‘Nest mentality’ in Church leads to judgment, exclusion, Pope says

Pope Francis greets the crowd as he leads the Angelus from the window of his studio overlooking St. Peter's Square at the Vatican Sept. 26, 2021. (CNS photo/Vatican Media)

By Junno Arocho Esteves

VATICAN CITY (CNS) — Christians must be on guard and avoid the temptation of thinking themselves better than others, an attitude that risks turning the church into a place of “separation and not communion,” Pope Francis said.

“Let us ask for the grace to overcome the temptation to judge and to categorize,” the pope told pilgrims gathered in St. Peter’s Square Sept. 26 during his Sunday Angelus address.

“And may God preserve us from the ‘nest’ mentality, that of jealously guarding ourselves in the small group of those who consider themselves good: the priest with his loyal followers, the pastoral workers closed in among themselves so that no one can infiltrate, the movements and associations in their own particular charism, and so on,” he said.

Before praying the Angelus prayer, the pope reflected on the Sunday Gospel reading in which the apostle John complained to Jesus about someone who drove out demons in Jesus’ name but was not among his followers.

“Do not prevent him. There is no one who performs a mighty deed in my name who can at the same time speak ill of me,” Jesus said.

The disciples, the pope explained, “would like to hinder a good deed simply because it is performed by someone who did not belong to their group” because they believed they had “the exclusive right over Jesus” and that they were “the only ones authorized to work for the kingdom of God.”

However, by falling into the temptation of “being closed,” they end up thinking they are privileged and consider others as outsiders to the point of “becoming hostile toward them.”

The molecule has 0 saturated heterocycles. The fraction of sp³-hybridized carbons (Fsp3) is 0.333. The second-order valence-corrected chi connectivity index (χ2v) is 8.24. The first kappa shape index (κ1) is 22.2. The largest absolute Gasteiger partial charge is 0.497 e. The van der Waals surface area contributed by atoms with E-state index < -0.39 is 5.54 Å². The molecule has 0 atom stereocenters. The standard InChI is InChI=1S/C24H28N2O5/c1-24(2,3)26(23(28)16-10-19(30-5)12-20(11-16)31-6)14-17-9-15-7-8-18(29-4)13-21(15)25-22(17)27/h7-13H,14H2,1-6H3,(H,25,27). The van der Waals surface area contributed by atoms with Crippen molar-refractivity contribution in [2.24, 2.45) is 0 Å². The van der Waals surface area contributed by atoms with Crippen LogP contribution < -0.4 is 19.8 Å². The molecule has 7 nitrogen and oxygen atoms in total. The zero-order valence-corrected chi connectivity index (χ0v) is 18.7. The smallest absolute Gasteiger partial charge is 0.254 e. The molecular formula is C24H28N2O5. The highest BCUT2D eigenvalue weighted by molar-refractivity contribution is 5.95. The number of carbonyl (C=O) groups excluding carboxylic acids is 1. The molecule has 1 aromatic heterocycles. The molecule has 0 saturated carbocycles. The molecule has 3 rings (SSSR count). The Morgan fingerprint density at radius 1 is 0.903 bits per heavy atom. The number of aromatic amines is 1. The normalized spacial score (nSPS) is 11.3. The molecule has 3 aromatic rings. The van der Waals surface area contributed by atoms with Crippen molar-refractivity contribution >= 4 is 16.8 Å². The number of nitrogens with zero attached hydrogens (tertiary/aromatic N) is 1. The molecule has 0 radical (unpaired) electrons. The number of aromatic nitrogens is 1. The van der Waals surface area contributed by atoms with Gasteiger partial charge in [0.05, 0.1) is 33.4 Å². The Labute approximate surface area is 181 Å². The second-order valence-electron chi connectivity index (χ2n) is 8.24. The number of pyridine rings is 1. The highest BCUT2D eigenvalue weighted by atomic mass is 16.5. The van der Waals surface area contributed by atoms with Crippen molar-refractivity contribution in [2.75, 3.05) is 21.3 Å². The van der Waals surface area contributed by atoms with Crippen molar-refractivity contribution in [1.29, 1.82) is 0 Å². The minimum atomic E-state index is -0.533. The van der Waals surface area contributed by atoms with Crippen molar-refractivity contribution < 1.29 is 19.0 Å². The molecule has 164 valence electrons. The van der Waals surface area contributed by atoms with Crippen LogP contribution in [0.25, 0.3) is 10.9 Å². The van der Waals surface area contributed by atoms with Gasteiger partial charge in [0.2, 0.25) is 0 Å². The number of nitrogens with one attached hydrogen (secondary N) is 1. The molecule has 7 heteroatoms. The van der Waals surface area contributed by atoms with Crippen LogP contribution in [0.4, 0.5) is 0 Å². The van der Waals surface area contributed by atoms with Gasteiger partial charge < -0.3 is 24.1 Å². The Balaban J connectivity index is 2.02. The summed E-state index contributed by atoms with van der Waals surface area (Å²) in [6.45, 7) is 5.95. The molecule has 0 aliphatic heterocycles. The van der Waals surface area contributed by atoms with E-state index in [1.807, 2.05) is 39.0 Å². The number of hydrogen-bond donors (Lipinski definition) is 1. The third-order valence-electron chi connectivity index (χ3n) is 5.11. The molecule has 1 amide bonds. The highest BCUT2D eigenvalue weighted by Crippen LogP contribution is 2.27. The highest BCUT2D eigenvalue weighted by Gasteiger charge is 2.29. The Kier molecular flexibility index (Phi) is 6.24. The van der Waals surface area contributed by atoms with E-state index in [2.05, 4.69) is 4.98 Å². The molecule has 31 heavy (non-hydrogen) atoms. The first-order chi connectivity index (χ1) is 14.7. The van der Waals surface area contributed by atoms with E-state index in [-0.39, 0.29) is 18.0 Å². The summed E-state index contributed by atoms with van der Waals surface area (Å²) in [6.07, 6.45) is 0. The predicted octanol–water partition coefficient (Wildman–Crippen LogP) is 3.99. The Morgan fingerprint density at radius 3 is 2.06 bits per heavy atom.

“Every moment of being closed tends to keep us at a distance from those who do not think like we do, and this — as we know — is the root of so many evils in history: of the absolutism that has often generated dictatorships and so much violence toward those who are different,” he said.

The church, he added, is not immune to that temptation, because the devil “insinuates suspicions to divide and exclude people.”

“We, too, sometimes, instead of being humble and open communities, can give the impression of being at the ‘top of the class’ and keeping others at a distance; instead of trying to walk with everyone, we can show off our ‘believer’s license,’” he said.

“‘I am a believer; I am Catholic; I belong to this or that association; and the others, poor things, do not.’ This is a sin. Showing off one’s ‘believer’s license’ to judge and exclude,” the pope said.

Pope Francis said the Holy Spirit wants openness in the church so that “there is a place for everyone.”

Jesus also warns that instead of “judging everything and everyone,” Christians should instead look to “be careful of ourselves” and that “if something in you causes you to sin, cut it off,” the pope said.

“Jesus is radical in this, demanding, but for our own good, like a good doctor. Every cut, every pruning is so that we can grow better and bear fruit in love,” he said.